Peter Green MRCVS finds out why you need to exercise caution when using manure in your garden

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Significant numbers of horses carry salmonella bacteria in their gut. Most are simply carriers and remain healthy with no sign of illness. But occasionally the salmonella flares up into serious clinical disease as the result of stress or some other challenge to the horse’s health.

Clinical salmonellosis can be serious and even fatal to both horses and humans. After an outbreak, vets often screen other horses on the premises to detect carriers or those incubating the disease. They also assess the human health risk.

In California, a shire mare succumbed to salmonellosis after colic surgery. University vets investigating the horse’s premises found evidence of the specific salmonella they had cultured from the sick shire across the farm.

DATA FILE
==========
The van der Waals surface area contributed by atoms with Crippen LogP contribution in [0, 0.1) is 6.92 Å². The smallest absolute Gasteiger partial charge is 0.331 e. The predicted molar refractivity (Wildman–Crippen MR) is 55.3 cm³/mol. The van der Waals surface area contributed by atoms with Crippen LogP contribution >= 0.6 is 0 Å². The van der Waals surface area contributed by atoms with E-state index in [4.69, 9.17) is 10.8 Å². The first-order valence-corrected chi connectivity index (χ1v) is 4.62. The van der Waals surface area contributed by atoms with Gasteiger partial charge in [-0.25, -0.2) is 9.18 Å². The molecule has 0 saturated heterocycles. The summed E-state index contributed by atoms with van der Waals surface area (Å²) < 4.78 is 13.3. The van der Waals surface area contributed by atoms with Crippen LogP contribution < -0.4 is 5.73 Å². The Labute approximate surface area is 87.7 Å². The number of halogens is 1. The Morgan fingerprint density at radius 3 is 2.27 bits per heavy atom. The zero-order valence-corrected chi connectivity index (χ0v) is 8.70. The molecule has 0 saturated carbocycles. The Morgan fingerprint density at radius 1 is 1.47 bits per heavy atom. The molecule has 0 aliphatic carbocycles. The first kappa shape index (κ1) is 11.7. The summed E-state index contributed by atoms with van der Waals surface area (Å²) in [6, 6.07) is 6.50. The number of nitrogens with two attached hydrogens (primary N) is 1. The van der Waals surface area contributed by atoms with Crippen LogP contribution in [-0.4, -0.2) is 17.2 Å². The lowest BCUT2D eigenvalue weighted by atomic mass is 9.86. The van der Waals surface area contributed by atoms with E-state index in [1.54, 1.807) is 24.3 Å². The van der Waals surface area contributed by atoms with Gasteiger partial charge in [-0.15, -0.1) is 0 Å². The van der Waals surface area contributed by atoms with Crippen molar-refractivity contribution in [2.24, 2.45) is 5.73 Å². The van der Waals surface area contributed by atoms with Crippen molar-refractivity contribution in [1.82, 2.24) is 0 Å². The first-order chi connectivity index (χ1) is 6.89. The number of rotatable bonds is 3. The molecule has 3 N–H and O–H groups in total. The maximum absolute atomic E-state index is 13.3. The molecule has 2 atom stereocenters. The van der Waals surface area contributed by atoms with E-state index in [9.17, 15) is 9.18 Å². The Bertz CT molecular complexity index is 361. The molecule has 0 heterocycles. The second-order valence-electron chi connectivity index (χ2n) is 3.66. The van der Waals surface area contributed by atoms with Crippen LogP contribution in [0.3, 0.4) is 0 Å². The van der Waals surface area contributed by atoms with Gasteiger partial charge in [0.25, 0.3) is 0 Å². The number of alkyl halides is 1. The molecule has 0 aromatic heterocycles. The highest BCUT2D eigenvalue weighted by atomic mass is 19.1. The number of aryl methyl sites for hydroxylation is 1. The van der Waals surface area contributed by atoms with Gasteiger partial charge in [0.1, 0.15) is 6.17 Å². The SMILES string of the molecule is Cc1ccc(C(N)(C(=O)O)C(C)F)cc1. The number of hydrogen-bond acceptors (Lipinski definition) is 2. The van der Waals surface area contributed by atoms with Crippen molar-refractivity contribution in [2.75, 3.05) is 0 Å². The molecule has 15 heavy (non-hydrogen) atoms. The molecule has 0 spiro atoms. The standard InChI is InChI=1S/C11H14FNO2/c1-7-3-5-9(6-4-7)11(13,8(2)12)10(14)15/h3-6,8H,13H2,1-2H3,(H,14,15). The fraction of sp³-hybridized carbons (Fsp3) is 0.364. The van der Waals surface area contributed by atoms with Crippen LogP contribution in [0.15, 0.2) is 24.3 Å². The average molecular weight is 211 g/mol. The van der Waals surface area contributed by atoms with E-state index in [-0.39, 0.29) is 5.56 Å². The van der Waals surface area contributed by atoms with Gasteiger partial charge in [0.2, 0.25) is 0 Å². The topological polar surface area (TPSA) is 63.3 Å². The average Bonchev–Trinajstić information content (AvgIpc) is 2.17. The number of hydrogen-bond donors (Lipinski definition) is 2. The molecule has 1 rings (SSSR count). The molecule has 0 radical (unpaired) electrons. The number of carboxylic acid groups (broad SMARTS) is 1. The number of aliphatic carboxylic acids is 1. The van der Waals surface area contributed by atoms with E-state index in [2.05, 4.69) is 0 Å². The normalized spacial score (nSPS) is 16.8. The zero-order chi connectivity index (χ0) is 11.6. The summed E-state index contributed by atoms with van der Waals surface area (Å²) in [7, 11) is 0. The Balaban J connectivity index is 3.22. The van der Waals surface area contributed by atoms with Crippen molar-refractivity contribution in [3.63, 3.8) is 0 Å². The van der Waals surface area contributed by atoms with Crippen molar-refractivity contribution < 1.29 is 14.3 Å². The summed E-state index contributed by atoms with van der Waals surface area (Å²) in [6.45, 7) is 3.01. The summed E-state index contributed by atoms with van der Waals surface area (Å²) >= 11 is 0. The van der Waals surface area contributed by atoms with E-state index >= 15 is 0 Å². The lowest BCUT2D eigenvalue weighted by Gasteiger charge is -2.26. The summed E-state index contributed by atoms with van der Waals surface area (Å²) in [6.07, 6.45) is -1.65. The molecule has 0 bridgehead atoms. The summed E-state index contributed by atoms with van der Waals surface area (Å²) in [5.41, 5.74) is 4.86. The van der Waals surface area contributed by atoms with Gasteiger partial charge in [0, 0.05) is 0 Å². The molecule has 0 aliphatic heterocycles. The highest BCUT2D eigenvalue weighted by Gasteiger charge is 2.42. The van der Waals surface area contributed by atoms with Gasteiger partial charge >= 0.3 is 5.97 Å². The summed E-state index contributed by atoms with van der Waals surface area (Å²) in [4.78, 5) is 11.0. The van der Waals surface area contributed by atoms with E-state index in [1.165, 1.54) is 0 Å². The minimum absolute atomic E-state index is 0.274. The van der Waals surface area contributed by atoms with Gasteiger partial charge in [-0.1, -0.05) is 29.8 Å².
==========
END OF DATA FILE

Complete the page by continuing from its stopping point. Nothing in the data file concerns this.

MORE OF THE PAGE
The pet dog was infected, 6 of the 8 horses were carriers, several wild turkey samples were positive and so were the dung heap and some water troughs.

The owners asked about the risk to their vegetable plot, since they used horse manure to fertilise the ground. Sure enough, salmonella was found in the soil. The scientists monitored this soil for the next year, with no more manure being applied. The pathogenic salmonella persisted for 7 months.

These findings show that while horse manure might be good for roses and shrubs, it should be viewed with caution for growing edible plants.